France have a great opportunity over the next 2 games to not only refine their play (vs Japan) but to make a serious statement in their World Cup 2014 qualifying group (vs Spain).
With that in mind, here are 5 things France need to look at if there are to be successful vs Japan and Spain.
5. How sharp is Hugo Lloris?
This concern has somewhat been alleviated as the ex-Lyon keeper ‘coincidentally’ got his first start for Spurs in last weekend’s 2-0 win over Aston Villa just in time for the Japan game. While he kept a clean sheet and made a few saves, he also watched helplessly as a Christian Benteke header sailed just wide of his far post (with the score line at 0-0 no less). It’s a blessing for France that Lloris got some action in. And the circumstances get even better as he will get the chance to sharpen up in the friendly vs Japan before facing La Roja. Didier Deschamps recently proclaimed that Lloris was still his main man between the goalposts but even so, he had to be a little worried that his up-to-now brilliant keeper was going to lose some of his shine.
4. How convincing is the new centre back pairing going to be?
The main low point from France’s 3-1 over Belarus last month was the yellow card Mapou Yanga-Mbiwa picked up, as it rules him out of the Spain game. However, the Japan friendly offers chance for Deschamps to blood in a new pairing. But, who to pair with Mamadou Sakho? Deschamps has opted for the speed Koscielny offers—even though Adil Rami has a greater familiarity with some of Spain’s La Liga attackers. Not only is it a bit of a gamble in that respect, but it is doubly so when considering Koscielny’s recent performances for Arsenal, in which he’s committed several errors, looked less self-assured and ultimately lost his place to Per Mertesacker. Add to that a scary moment in training earlier this week in which Koscielny had to be helped off to due a knee injury, which has since proven to be nothing more than an awkward knock. So, what gives? Deschamps clearly values his speed vs the Spanish attack (and Japan’s too). The Japan game also offers Deschamps a safety net: if Koscielny does have a shocker, or an injury replapse, he can always turn to Rami to face Spain.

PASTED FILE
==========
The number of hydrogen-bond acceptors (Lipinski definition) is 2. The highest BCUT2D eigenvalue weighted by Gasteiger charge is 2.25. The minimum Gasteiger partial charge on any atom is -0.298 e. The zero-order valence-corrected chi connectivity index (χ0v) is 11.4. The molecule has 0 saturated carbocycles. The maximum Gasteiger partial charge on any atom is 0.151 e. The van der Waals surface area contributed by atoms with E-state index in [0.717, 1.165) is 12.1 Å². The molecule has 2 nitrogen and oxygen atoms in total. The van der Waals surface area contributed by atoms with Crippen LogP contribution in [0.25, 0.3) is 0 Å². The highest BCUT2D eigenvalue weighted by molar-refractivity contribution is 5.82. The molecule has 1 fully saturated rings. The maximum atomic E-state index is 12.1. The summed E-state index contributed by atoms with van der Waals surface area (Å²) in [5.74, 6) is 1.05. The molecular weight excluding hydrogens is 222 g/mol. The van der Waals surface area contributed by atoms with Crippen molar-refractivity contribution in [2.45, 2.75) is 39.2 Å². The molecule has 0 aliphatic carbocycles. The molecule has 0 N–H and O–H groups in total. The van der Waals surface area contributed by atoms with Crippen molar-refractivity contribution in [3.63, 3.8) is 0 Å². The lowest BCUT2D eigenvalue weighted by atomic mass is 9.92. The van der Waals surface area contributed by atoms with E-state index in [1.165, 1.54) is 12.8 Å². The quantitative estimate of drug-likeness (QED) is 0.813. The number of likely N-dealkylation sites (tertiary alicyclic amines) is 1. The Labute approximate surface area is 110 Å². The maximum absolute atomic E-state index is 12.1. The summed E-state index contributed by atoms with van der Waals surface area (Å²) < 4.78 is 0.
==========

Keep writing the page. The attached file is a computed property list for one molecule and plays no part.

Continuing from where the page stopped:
So, how would a Koscielny-Sakho pairing fair? Some people may still be surprised to see Sakho’s continued inclusion in the starting XI. After all, his performances for PSG have been a bit up and down this season. However, the young man has done very well in France’s first 2 qualifiers and I for one applaud Deschamps for trying to get a young, physical, CB going at this level. He and Mapou certainly had a good thing going, with the PSG man’s physicality well complimented by the Montpellier defender’s greater speed. Perhaps that’s the combination Deschamps is looking to retain in picking Koscielny.
3. Can the forwards re-discover their pre-Euro form?
In my mind, this is a slightly greater concern than the centre back pairing—after all both Koscielny and Rami are experienced players. Well, the forwards are mostly experienced too, and yet since the final Euro warm-up vs Estonia(4-0) they haven’t clicked at all. During the Euros, France mainly used one forward (Benzema) supported by different wingers (Ribéry, Menez, Ben Arfa) to no real effect. Since then, Deschamps has tried to pair Benzema with another striker, mainly Olivier Giroud, but that too has not produced the expected fireworks.
There are different ways to look at it. Do players like Benzema and Ben Arfa simply not put enough effort into their performances for Les Bleus? Is Benzema dropping too deep, à la Anelka, thus preventing him from taking up good positions in the penalty box? Does the Giroud-Benzema just need more time to develop? Has the supply simply been not good enough?